And my cover designer at HarperCollins (my!?), Joel Tippie, always does this amazing thing where he makes the whole design sing.  The whole jacket will be a thing of beauty.

Independent of the art? I weirdly love the little crosses around my name. Why? Do not know.

The light coming from behind–I’ve had that in all three of my book covers. It’s apparently my thing? (Again, “my?” I don’t know!) I love the way the light unifies all the covers.  And all have a single human figure, and all have the Thing that sort of defines the main character or their journey–Reveka had her herbs, Tilda her horse, and Sand up there has his blacksmithing hammer.  And the locale in all of them is equally strong–Reveka in the Queen’s Forest, Tilda atop Mount Lorelei, and Sand in the Sundered Castle.   My books are stand-alones set in the same universe, and in my mind they share the same mythology, politics, and magic–and of course, the same Underworld–and I feel like these wonderful covers unify them as well in the same way.

I love everything about this–I love that the faboo Rae Carson gave me a blurb for the cover, and I love the colors, and I love the castle, and I love the lonely figure, and the aforementioned light, and I LOVE LOVE LOVE the creepy carved statues by the doors.  There aren’t any creepy carved statues of these people in the book, but you will recognize the people when you meet them, and this is the perfect nod to their existence/importance.

So! Now that my biased opinion is out of the way: What do you think?

 

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What I’m working on…

September 22, 2013 · Comments Off

Actually, working on sheer loads of things right now, but most pictorially representable…

2013-09-04 22.51.13

 

Galley proofs from The Castle Behind Thorns.  From this snapshot you can see that we have:

a) awesome thorns twining around the chapter numbers

b) chapter titles (a first for me)

c) a thorny font for chapter titles

d) a chapter that has the same name as the working title for the book (which was Mending, of course)

e) characters named Sand and Perrotte

f) a lovely note from my lovely editor, who likes the title of chapter 32 as much as I do

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Jurying and Getting Paid (unrelated topics)

August 13, 2013 · Comments Off

Things I keep forgetting to mention:

I’m the chair of the Andre Norton Jury this year. I joined last year for the main purpose of having to carve more time out to read, and it paid off–I finished twice as many books as I normally read in a year (around 50), and read the first fifty pages of about twice (thrice?) as many as that.

And the other thing I seem to never remember to mention: writers get paid. Do not give your stories to someone else to publish to make money off of unless you are getting some money yourself–the going market rate is fine (depending on the rights acquired), but the going market rate should never be zero dollars.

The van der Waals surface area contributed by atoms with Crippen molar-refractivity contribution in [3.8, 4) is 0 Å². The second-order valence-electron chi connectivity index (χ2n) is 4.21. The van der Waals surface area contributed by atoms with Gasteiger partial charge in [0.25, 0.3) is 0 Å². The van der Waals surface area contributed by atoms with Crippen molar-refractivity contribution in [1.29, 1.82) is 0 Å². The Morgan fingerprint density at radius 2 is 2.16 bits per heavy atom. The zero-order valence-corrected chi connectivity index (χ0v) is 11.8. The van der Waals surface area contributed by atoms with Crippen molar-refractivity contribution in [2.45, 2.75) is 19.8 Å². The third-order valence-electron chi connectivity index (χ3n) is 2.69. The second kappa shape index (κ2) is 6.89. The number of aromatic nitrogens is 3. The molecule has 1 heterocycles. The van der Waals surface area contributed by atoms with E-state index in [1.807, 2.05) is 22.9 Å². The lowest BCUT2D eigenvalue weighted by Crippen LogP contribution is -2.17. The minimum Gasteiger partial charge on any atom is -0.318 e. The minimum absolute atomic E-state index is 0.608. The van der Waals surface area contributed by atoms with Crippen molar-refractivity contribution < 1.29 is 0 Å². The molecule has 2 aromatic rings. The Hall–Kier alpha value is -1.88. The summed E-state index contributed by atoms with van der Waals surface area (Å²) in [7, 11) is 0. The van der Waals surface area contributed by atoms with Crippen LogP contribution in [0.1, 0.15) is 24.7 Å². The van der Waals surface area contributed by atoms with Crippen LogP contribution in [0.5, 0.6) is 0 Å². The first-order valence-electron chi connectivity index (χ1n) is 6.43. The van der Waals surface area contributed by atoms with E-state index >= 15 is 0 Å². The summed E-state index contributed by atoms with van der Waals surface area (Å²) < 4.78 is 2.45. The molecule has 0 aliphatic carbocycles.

One thing that is interesting having “come up” through a genre with a well-established short fiction community (the science fiction and fantasy community) is that I was bathed early on — like Achilles dipped in the River Styx — in the ethos that yeah, professional writing requires a professional payment. Every few years in SF/F someone gets a wild notion to become a short story publisher and they bop around asking for submissions AND THEN you find out that they were just hoping you wouldn’t ask about the money. They have excuses. They have what seem like reasonable arguments about “providing exposure” (to whom?) and “looking for quality work” (quality how?) and “doing it for the love” (do you love not getting paid?)

The going short story rate in most SF/F publications is about 5-6 cents a word, which is a pittance. (Novel advances in SF/F can be about that much, but you also get more money after you earn out your advance.  And in children’s lit, I usually see advances that work out more like 14-25 cents a word on up to a dollar or two or more a word.)  Regardless of whether or not people can make a living at writing novels, you cannot make a living at being a short story writer nowadays, not in SF/F.

rarely write short stories nowadays for the simple reason that they are hard for me to write; they are not my natural length, and a single 5,000-word short story can take me 3-4 months to write because it has to get carved out, packed in, tamped down, in a way that is alien to me and my brain. At this point in my career, I am a natural children’s novelist. I write to 65,000 words like it’s my job. (Also, it is my job.) When I think about spending the time it takes me to write one quarter to one WHOLE NOVEL on a single short story, I cry. So does my agent, probably.

So at this point, I hardly ever write short stories anymore. And that’s because little payment isn’t worth the stress and time of a short story when I have deadlines with bigger money attached. And that’s life.  Other professional writers feel entirely differently because short stories are easy for them to write, or whatever.

But none of those writers will be handing over a short story to a publication for no money.

And now we are coming to the crux of how the New Golden Age of YA is leading to people dipping their toes into more YA short story publications.

And guess what I’m seeing? Brand-new publications diving in and asking for free short stories with the same old broken rhetoric about why authors aren’t going to get paid.

Nope.  Don’t do it. Walk away.

 

 

Categories: Books! · Short Stories